Air India’s plan to vaccinate its entire staff by the end of May 2021 seems to hang on a threat. The flag carrier of India canceled the crew vaccination process blaming the shortage of supply. 

Initially, Air India planned to vaccinate the flight crew and cabin crew members against the COVID-19 virus by holding vaccination camps at Delhi Airport (DEL) on May 11 or May 13, 2021. But on late May 10, 2021, the airline reportedly informed their staff that teh plan was postponed. 

“The proposed COVID vaccination camp at GSD Complex, Indira Gandhi International Airport (IGIA) on May 11 and May 13 stand canceled because government authorities have expressed inability to hold these camps due to non-availability of vaccines,“ the airline wrote the note seen by local media.

According to the initial plan,  up to 10,000 airline employees should have been vaccinated by the end of May 2021. But it now seems that the company might miss its self-imposed deadline as it has not even set a new date for vaccination.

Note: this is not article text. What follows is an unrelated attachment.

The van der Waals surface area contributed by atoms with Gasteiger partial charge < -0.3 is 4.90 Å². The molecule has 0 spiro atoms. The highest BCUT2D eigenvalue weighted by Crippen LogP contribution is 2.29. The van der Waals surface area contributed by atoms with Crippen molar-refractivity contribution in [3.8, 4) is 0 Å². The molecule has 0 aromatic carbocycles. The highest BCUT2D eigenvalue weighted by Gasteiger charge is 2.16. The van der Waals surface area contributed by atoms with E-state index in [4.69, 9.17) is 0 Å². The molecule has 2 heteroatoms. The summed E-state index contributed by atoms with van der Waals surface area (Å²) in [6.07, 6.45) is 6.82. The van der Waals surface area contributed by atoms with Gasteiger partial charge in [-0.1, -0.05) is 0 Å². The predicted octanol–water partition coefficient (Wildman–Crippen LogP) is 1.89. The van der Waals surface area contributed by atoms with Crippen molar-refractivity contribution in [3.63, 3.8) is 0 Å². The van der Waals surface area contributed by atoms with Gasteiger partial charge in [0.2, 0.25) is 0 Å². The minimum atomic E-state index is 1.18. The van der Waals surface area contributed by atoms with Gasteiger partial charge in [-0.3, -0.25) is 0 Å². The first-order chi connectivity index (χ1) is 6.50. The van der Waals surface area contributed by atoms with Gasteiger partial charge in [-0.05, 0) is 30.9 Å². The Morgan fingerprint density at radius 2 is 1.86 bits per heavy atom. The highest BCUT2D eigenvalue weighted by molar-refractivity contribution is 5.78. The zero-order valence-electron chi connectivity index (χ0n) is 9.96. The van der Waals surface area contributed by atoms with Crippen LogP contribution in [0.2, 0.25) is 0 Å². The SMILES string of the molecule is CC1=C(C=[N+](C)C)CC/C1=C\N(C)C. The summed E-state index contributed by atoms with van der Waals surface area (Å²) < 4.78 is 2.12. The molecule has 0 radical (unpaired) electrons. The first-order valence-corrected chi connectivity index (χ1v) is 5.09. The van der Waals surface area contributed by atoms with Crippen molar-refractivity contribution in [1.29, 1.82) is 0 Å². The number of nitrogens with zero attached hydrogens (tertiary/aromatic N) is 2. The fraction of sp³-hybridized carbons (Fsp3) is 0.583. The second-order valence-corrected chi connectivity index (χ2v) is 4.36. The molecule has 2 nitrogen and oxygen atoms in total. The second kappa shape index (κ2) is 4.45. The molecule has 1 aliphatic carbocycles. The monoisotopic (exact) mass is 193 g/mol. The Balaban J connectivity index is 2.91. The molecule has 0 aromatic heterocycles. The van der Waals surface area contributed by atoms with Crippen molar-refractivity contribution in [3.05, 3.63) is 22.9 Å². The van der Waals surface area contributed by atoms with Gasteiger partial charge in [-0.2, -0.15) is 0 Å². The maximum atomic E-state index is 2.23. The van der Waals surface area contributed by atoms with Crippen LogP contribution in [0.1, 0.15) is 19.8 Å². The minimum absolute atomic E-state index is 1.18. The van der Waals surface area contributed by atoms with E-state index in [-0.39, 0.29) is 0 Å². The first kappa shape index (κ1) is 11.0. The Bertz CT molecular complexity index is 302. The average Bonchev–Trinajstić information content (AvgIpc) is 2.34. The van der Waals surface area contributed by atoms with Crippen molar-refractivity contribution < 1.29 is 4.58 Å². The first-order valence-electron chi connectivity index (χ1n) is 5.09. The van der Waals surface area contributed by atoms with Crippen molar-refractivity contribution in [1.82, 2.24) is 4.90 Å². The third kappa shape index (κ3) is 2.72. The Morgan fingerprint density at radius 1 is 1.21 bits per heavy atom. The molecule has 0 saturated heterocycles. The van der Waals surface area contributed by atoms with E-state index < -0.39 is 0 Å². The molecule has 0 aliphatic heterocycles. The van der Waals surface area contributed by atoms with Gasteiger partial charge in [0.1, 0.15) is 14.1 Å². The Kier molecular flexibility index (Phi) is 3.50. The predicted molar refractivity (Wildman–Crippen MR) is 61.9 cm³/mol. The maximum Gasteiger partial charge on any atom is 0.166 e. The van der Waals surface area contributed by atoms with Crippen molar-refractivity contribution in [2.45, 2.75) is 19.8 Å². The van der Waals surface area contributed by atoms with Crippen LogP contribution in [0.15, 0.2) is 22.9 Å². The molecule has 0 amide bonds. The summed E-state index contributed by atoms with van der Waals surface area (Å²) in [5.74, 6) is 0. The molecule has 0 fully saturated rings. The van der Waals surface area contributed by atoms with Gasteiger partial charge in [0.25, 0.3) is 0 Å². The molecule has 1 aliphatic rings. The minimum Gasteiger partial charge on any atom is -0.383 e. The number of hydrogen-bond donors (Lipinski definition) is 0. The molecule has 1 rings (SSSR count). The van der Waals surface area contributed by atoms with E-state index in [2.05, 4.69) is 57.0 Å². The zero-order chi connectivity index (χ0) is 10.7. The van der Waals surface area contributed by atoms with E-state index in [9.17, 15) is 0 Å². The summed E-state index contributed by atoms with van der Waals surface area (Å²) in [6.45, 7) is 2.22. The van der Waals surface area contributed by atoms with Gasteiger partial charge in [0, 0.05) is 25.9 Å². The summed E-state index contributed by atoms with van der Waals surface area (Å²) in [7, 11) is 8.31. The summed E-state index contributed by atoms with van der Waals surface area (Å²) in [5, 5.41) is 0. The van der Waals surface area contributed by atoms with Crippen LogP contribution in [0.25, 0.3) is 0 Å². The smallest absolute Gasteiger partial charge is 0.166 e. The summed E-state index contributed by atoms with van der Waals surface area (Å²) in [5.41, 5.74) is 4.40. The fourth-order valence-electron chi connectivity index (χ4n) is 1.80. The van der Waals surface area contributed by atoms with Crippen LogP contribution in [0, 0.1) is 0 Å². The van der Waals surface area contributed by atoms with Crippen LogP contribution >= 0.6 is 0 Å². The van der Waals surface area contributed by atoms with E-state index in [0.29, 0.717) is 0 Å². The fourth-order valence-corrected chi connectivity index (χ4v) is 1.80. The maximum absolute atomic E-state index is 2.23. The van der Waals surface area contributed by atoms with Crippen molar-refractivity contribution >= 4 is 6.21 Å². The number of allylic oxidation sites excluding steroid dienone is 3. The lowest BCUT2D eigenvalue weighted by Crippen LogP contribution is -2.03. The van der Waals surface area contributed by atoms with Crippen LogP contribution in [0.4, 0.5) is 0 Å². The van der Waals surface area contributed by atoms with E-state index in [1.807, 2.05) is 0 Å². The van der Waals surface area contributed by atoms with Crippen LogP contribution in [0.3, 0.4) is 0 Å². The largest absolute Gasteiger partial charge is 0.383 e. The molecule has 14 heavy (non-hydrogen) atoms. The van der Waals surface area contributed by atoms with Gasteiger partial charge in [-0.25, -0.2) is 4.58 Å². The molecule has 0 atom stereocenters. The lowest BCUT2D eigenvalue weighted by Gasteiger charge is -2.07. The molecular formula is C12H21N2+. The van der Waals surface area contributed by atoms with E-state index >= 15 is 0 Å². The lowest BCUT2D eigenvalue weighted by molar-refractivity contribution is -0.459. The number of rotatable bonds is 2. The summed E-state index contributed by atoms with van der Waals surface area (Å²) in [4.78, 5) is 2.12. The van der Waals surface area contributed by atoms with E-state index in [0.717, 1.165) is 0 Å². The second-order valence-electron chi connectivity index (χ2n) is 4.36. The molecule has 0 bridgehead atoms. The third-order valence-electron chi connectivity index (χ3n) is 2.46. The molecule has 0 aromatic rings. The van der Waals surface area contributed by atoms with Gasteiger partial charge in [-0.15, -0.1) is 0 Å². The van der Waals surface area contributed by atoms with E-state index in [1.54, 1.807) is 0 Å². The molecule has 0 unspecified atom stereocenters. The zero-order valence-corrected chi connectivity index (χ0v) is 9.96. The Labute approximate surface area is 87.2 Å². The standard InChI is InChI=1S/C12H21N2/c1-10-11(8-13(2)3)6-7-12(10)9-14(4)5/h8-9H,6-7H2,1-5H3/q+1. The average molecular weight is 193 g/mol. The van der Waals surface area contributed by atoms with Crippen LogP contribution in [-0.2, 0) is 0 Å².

“Fresh dates will be notified once we get re-confirmation from government authorities,“ Air India added.

The government of India has not put the airline employees on a vaccination priority list despite trade unions' attempts to urge otherwise.  In early May of 2021, the Federation of Indian Pilots, which represents up to 5,000 commercial flight crew, sent a letter to the government, where it counted that almost 1,200 dozes of the vaccine were needed to protect commercial pilots. 

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“Essential supplies including vaccines, oxygen storage, generating equipment, and evacuation operations are being flown on a regular basis by our member pilots. In spite of the above, commercial aircrew in India have been left out of the definition of Front-Line Workers (FLW) and therefore, have not been prioritized for Covid vaccination, leaving many to fend for themselves or wait to their turn as per the availability of vaccine stock,” argued the federation.

India is suffering a severe second wave of COVID-19 infections. As of May 11, 2021, the country recorded 23 million infected locals, while the death rate rose by 3,876 casualties to a total of 250,000.